Harvest Chicago Contemporary Dance Festival resumes for its 11th season with a largely homegrown selection of artists, including return performances by Aerial Dance Chicago, RE|dance group, Joel Hall Dancers, and Giordano II, and HCCDF debuts by Christopher Knowlton and MusicDance En-sem’-ble. 10/8-10/9, in-person at Ruth Page Center for the Arts and livestreamed, hccdf.com.
Inception: ETHOS episode II
For Indigenous Peoples’ Day, witness an epic free outdoor performance and land acknowledgment at South Shore Cultural Center, replete with wind, water, poetry, dance, and meditative reflection on being and breath by Ayako Kato and collaborators including musicians Michael Zerang and Mabel Kwan. 10/11, South Shore Cultural Center, ayakokatodance.com.
Carrie Hanson, playwright Seth Bockley, and the Seldoms consider the grass on your lawn and the grass in your bong—and how these weeds weave their way into citizenship, morality, environment, and the law—in a premiere performance featuring text, dance, animation, and historical imagery. 10/14-10/16, Dance Center of Columbia College Chicago, theseldoms.org.
OPERA (Deanna Isaacs)
You didn’t think always-innovative Chicago Opera Theater was going to present the Bizet war horse straight up, did you? This semi-staged concert performance of the familiar tragic love story has mezzo-soprano Jamie Barton (who famously waved the rainbow flag while singing “Rule Britannia” at the 2019 British Proms) making her role debut as the femme fatale, and another rock-star mezzo, Stephanie Blythe (in tenor alter-ego), as Carmen’s dumped and dangerous lover, Don José. COT music director Lidiya Yankovskaya, who will conduct, says “this will be a very different perspective on an operatic classic.” One intermission; no chorus. 9/16 and 9/18, Harris Theater; cot.org/carmen.
Florencia en el Amazonas
Lyric Opera of Chicago’s four-opera fall slate includes the first Spanish-language opera to make it into the mainstage season. Mexican composer Daniel Catán and librettist Marcelo Fuentes-Berain were inspired by the magical realism of Gabriel García Márquez when they created this lushly scored tale of a boat making its way down the Amazon with passengers who include a famous singer traveling incognito in search of a long-lost former lover. Directed by Francesca Zambello and conducted by Jordan de Souza, it features Lyric favorite Ana María Martínez as the diva, Florencia; a cast of travelers, each with their own evolving story; and English subtitles. 11/13-11/28, lyricopera.org.
COMEDY (Kerry Reid)
The Den, the busy Wicker Park hive of theaters and bars (as opposed to scum and villainy!), is buzzing with comedians this season, including Nick Kroll (9/27-9/28), Cameron Esposito (10/2), Maria Bamford (10/14-10/17), Sam Morril (10/21-10/23), and Jacqueline Novak (11/4-11/7). See complete schedule at thedentheatre.com.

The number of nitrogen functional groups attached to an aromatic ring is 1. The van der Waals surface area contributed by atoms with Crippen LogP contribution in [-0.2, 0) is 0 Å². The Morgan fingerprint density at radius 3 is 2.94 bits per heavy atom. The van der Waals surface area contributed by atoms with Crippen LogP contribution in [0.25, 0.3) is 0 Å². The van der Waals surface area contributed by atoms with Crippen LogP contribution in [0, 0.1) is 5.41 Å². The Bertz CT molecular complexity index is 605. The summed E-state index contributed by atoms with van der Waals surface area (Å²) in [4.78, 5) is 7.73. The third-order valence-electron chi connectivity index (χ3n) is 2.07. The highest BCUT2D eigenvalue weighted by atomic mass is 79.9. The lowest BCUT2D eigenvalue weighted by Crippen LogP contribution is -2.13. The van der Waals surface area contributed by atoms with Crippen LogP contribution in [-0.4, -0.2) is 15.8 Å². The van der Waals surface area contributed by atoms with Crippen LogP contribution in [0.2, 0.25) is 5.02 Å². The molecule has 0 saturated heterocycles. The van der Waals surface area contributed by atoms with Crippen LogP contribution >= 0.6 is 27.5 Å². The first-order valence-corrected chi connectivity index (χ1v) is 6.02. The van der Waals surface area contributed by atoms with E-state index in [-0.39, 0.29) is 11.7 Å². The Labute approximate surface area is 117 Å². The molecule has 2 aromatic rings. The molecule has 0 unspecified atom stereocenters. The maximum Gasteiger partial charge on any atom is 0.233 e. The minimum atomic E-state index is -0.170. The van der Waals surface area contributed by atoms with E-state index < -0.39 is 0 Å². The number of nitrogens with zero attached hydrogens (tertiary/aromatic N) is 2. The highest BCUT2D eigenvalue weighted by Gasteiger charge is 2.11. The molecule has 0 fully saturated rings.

Whether you’re being abstemious or not, Annoyance’s long-running improvised mystery show with mandatory booze (for the actors, that is) offers a chance to see characters get killed while the performers get blotto. If you’ve got moral objections to drinking as part of the job description, that’s fair; on the other hand, the times I’ve seen the show, the actors pulled it off without a, well, hitch. It’s one of many offerings at the Belmont Avenue comedy clubhouse, which also kept virtual content chugging along during the shutdown. Open run; check out complete performance calendar at theannoyance.com.
The Lincoln Lodge
In the optimistic Before Times of early March 2020, the Reader had an entire special issue devoted to comedy. And one of the venues singled out for praise was the Lincoln Lodge; as Reader contributor Meggie Gates described it, “The space is run by comedians in the scene, artists who have taken it upon themselves to create environments that let ‘far-from-the-norm’ comedy thrive.” The joint is hopping again with a wide array of performers (and you can also check out their podcast). See complete schedule at thelincolnlodge.com.
LIT AND LECTURES (Salem Collo-Julin)
Chicago Humanities Festival
Since its inception in 1990 as a one-day symposium held at the Art Institute and Orchestra Hall, the Chicago Humanities Festival (CHF) has delivered annual programming that celebrates ideas, the arts, and the Chicago people who dedicate their lives to making our city a haven for creativity. This year continues the recent tradition of year-round events hosted by CHF, and the fall slate provides some highlights. At the end of September, UIC professor Rachel Havrelock kicks off her Deep Dive: Great Lakes series with “Who Owns the Waters of the Upper Midwest?” It’s a panel discussion about the competing needs of tribal, local, and federal governments as well as private companies (9/25 at Columbia College Chicago). A two-part event in October revisits the Wall of Respect, the iconic mural created in 1967 on the south side that depicted Black leaders in music, literature, politics, and sports. The day starts with a panel discussion led by SAIC professor Romi Crawford and continues with a screening of the documentary BAM!, which focuses on Chicago’s role in the Black Arts Movement (10/2 at Blanc Gallery). See complete schedule at chicagohumanities.org.
The longtime publisher of Poetry magazine and independent literary organization hosts several events celebrating poets and writers this fall, including an online reading and interactive activity with celebrated writer Marilyn Nelson (9/25, in honor of Young People’s Poetry Day); “Strangers in a Strange Land,” a series of concerts and performances arranged by the Collaborative Arts Institute of Chicago that explore themes of immigration (10/7-10/9); and the 2021 Pegasus Awards ceremony, an annual which celebrates the accomplishments of several writers and critics and culminates in the awarding of the foundation’s Ruth Lilly Poetry Prize (10/21). The celebration is scheduled as a virtual event this year, hosted on the foundation’s website. See complete schedule at poetryfoundation.org/events.